Cannabidiol, commonly known as CBD, has been steadily gaining popularity as both a medical treatment and a health and wellness ingredient since cannabis legalization last fall. The non-psychoactive cannabinoid has been shown to be beneficial for a variety of conditions, especially anxiety, inflammation and pain management.
How CBD works in the body
Studies have shown that CBD works differently in the body than other cannabinoids, specifically affecting the liver cytochrome P450 pathway. Cannabidiol has the potential to inhibit or amplify any drug that uses the pathway, though the severity of those effects have yet to be studied, says Dr. Sana-Ara Ahmed, a practicing clinical anesthesiologist in Alberta and Ontario with specialist training in interventional chronic pain and cannabinoid medicine.
Dr. Ahmed explains that any drug metabolized through the cytochrome P450 pathway will be affected by the consumption of CBD or THC (tetrahydrocannabinol), leaving the potential for adverse interaction.
It isn’t as alarming as it sounds, though. There are common and safe compounds, like grapefruit juice, that also alter the enzymes in the cytochrome P450 pathway, Jessie Gill, a registered nurse with a background in holistic health and hospice, and the cannabis advocate behind Marijuana Mommy, notes in an e-mail response to The GrowthOp. The difference is those interactions are known, information is available and warning labels are used.
Known CBD and pharmaceutical drug interactions
Due to lack of clinical research, there is a long way to go in understanding the nature of these interactions. That said, there is currently evidence of certain interactions, including the following:
There is an increased risk of bleeding for people who are taking blood-thinning medications such as warfarin, ibuprofen, coumadin and others. CBD increases the potency of these medications and prolongs their duration in the body, so should be monitored. Blood thinners should not be combined with CBD without consulting with a healthcare provider.
CBD does not possess the sedative properties of THC, though a 2006 study showed that it did positively affect the sleep cycle. When CBD is combined with a sedative, or drug with sedating properties, it has an additive effect, increasing the potency of the medication. This interaction needs to be considered when determining dosing.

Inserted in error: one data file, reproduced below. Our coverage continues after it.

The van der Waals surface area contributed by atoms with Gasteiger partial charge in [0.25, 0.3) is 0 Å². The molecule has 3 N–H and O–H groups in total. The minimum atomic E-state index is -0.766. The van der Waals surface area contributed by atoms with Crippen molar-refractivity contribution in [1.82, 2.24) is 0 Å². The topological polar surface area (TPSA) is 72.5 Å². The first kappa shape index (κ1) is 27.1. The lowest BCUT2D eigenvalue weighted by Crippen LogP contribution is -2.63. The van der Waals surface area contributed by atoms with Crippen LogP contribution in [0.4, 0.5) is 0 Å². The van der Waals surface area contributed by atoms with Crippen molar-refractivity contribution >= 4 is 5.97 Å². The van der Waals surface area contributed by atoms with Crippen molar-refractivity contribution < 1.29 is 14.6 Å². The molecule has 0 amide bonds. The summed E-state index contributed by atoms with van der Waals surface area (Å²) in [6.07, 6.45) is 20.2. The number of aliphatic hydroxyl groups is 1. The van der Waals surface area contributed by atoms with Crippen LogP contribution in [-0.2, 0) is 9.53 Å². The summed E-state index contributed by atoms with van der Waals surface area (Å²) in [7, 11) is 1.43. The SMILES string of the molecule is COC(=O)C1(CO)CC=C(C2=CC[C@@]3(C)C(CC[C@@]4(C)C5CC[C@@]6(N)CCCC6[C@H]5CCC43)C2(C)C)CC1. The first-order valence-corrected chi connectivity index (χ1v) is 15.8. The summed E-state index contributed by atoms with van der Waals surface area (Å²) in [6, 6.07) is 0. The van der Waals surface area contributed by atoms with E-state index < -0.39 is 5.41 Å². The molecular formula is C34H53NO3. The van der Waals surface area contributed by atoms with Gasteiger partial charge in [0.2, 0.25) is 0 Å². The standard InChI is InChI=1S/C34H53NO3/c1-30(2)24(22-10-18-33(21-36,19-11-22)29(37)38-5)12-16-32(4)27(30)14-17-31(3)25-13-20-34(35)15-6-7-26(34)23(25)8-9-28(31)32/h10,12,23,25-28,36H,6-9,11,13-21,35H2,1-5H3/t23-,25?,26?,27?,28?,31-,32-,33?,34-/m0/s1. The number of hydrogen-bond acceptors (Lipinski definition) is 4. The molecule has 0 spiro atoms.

Lowered efficiency in medications
CBD is also known to decrease the effectiveness of certain medications. Pharmaceuticals that are subject to precise dosing requirements are susceptible to disruption from CBD. Despite speculation that CBD reduces the potency of anesthetic, Dr. Ahmed says the issue has not yet been well studied so it’s too soon to reach conclusions one way or the other.
The higher the dose, the higher the potential risk
No medication comes without potential side effects, and CBD is no exception. Gill points out that adverse reactions to CBD are rare, but have been seen in clinical research. Side effects of CBD include anxiety, fatigue, diarrhea and appetite changes, and seem to be dependent on the volume of the dose.
“We don’t expect interactions with lower doses of CBD, but the potential is something all consumers should be aware of,” Gill writes. “Consumers should add CBD to their care plan slowly, starting at a low dose and increasing gradually,” she notes. It appears the higher the dose—she writes some studies cite up to 800 mgs a day—the greater the risk of experiencing side effects.
Be honest with your doctor
There is still so much to be learned on how much CBD interacts with other drugs, making it essential to have an open dialogue with your physician. Mitigating side effects could be as simple as taking CBD doses several hours apart from pharmaceutical doses.
Dr. Ahmed cites the importance of disclosing cannabis use with a doctor, sharing that even something as simple as an anti-fungal treatment for a yeast infection can be impacted. Since CBD can interact with multiple medications in a variety of ways, a family doctor is the best person to discuss potential drug interactions.